Three Main Causes of Injury in the Manufacturing Industry

Anna Kleiner

Manufacturers are often one step ahead of other industries when it comes to workplace safety. You have to be; your employees work with heavy machinery, hazardous materials, and high levels of noise pollution. Keeping them safe on the job is critical to your bottom line. Knowing why they get injured—and what you can do to prevent it—is just one more part of running a successful business. 

In manufacturing, employees typically get injured from one of three sources: 

1. Environment

Environment, meaning the surroundings at the workplace, is the most common cause of amputations, cuts, puncture wounds, fractures, dislocations, and skin disorders and diseases. Manufacturing employees often work with heavy machinery and hazardous materials that increase the risk of on-the-job injury or illness. Even light equipment can pose a risk to employees if used incorrectly. 

Protective gear, such as reinforced gloves and safety goggles, can help reduce the risk of employee injury. Appropriate on-the-job training—especially regarding equipment function and use—can also help protect employees from job site risks.

Taking action

  • Make sure that all of your employees have access to protective gear and know how to use it correctly.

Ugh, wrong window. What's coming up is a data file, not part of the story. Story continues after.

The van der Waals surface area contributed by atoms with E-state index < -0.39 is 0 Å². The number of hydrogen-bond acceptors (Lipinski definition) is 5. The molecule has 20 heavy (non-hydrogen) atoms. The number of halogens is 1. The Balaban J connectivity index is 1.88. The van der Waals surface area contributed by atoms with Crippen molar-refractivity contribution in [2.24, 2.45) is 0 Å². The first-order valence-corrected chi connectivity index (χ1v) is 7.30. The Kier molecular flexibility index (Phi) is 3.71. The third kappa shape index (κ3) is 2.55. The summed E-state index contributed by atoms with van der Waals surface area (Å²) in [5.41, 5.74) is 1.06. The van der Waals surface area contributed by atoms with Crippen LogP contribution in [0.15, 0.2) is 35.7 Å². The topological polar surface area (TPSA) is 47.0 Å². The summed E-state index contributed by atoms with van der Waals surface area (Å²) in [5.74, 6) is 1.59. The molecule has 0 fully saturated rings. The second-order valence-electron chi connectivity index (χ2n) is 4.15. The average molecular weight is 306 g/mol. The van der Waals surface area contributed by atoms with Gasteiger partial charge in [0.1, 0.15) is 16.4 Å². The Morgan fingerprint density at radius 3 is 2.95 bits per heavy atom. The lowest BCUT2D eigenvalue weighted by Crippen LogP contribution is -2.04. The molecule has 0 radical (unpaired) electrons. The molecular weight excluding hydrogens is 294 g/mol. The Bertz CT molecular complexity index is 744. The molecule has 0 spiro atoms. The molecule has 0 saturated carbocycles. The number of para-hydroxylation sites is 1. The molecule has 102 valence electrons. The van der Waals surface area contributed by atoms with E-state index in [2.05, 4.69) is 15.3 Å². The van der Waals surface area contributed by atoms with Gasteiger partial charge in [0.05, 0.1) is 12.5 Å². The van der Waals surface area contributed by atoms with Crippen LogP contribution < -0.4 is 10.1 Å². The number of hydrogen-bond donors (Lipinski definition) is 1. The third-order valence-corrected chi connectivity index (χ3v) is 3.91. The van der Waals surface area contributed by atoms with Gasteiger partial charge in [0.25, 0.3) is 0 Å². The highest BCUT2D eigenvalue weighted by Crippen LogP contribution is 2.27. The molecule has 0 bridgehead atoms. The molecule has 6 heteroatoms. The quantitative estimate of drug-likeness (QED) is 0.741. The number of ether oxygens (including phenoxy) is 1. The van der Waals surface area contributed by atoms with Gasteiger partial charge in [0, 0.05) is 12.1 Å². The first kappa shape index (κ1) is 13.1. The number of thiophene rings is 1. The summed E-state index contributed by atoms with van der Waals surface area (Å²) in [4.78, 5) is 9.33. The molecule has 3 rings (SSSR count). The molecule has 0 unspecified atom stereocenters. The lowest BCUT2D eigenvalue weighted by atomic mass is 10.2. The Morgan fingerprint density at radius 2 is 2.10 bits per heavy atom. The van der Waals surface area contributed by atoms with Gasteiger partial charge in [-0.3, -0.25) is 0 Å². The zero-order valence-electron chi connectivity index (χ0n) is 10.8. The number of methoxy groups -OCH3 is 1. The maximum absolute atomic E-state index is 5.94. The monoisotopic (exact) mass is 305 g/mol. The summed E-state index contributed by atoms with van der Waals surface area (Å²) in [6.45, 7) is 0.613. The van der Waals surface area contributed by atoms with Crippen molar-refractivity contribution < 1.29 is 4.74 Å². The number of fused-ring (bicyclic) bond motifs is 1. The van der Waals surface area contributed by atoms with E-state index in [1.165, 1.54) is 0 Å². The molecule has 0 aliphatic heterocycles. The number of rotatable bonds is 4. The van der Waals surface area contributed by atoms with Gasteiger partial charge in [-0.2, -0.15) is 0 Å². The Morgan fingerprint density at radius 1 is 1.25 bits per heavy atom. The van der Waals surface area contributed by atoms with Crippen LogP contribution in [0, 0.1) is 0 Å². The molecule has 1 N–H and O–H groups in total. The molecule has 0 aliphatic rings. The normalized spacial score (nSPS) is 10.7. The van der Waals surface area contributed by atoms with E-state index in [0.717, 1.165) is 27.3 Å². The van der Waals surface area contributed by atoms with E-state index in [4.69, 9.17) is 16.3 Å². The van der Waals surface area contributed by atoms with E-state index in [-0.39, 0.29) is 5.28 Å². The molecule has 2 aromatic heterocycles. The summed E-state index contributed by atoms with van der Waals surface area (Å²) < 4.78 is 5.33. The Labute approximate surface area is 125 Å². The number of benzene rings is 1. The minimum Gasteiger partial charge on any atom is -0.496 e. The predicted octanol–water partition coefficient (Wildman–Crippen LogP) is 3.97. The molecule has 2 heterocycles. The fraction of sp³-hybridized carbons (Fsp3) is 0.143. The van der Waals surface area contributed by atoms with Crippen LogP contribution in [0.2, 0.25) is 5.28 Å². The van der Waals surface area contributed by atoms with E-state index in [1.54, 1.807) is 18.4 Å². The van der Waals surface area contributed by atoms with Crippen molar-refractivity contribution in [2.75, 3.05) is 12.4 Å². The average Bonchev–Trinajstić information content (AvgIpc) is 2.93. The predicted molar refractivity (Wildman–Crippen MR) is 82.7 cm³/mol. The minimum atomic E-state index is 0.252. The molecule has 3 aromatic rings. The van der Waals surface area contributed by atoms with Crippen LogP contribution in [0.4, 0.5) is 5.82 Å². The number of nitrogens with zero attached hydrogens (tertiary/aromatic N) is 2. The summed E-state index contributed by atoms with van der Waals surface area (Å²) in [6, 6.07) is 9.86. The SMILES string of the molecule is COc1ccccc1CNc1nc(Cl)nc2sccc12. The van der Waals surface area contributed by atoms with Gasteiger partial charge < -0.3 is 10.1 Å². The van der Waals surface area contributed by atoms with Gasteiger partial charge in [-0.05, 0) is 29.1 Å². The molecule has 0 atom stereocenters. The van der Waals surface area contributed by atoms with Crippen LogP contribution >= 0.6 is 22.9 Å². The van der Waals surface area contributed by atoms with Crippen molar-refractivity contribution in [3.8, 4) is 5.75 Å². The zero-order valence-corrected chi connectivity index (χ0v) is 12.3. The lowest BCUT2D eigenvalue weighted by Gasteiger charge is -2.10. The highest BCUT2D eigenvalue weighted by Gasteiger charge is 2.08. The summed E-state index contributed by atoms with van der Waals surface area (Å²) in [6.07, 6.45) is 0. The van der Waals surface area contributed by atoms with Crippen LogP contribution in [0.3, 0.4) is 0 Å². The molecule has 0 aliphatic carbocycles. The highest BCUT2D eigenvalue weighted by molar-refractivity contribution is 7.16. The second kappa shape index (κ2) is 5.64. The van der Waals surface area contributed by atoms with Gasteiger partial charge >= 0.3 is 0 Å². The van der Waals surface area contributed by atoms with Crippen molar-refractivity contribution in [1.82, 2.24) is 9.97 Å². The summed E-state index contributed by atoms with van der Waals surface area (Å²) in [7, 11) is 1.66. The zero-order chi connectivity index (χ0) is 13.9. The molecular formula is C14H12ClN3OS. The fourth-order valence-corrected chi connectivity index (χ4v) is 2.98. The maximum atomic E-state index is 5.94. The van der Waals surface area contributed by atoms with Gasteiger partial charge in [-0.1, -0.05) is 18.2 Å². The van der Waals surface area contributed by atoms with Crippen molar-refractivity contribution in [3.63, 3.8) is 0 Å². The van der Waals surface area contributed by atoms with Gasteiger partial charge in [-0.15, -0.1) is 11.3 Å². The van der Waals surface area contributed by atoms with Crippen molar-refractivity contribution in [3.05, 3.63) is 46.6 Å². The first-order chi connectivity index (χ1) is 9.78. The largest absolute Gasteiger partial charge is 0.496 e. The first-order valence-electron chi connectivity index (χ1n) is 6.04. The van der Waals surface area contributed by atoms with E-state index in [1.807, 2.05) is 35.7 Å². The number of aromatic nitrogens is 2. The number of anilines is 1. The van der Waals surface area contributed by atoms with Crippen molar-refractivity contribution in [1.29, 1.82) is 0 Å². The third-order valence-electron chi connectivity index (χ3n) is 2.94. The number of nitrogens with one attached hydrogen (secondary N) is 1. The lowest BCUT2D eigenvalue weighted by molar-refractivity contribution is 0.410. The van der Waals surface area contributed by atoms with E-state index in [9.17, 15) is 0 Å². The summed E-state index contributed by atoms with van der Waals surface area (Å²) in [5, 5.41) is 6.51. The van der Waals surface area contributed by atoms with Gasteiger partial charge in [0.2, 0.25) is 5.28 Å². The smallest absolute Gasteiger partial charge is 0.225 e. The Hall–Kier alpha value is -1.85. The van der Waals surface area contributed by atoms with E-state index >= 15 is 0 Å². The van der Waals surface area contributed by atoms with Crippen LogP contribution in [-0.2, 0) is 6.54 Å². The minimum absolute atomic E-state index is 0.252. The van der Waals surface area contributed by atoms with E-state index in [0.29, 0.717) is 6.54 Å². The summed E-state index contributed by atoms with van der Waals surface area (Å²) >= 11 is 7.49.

• Make sure your safety signs are brightly colored and easy to understand for employees of all educational levels and cultural backgrounds.   

2. Noise

Heavy machinery and manufacturing equipment generate a lot of noise—so much so, many companies often invest in noise-reducing building materials when constructing their facilities. Although this reduces noise pollution in nearby areas, excessive noise is still a challenge on the production floor. According to the US Bureau of Labor Statistics, the manufacturing industry represents around 25% of all claims for noise-induced hearing loss. In 2014, the industry had 13,700 cases of noise-induced hearing loss—more than 300% more than any other industry.   

Taking action

  • Make sure your employees have the right protective equipment, such as noise-cancelling headsets and other sound-control equipment.
  • Post reminders to use protective equipment in high-traffic areas on the production floor, and in break rooms. 

3. Tasks

And here’s the third one: what your employees do at work. Manufacturing employees often perform the same physical tasks over and over again throughout the day, which can stress certain muscles and under-use others. This can lead to sprains, strains, and musculoskeletal disorders that not only prevent employees from working effectively—but can also lead to long-term disability. 

Taking action

  • Ask your occupational medicine provider to send a physician to your workplace to identify potential health risks in how your employees work.
  • Work with a physical therapist to create pre-hire fitness tests and stretching programs to reduce muscular strain.

In addition to taking action with the best practices listed above, consult with your insurance carrier and occupational medicine provider. Your insurance carrier can help you understand common losses in your industry and what other manufacturers have found effective. Using this information, you can work with your occupational medicine provider to optimize productivity and protect your employees on the job.  

Talk to an expert

Contact one of our workforce experts to find the right workforce health solution for your business—and to see if there are any gaps in your health and safety solution today.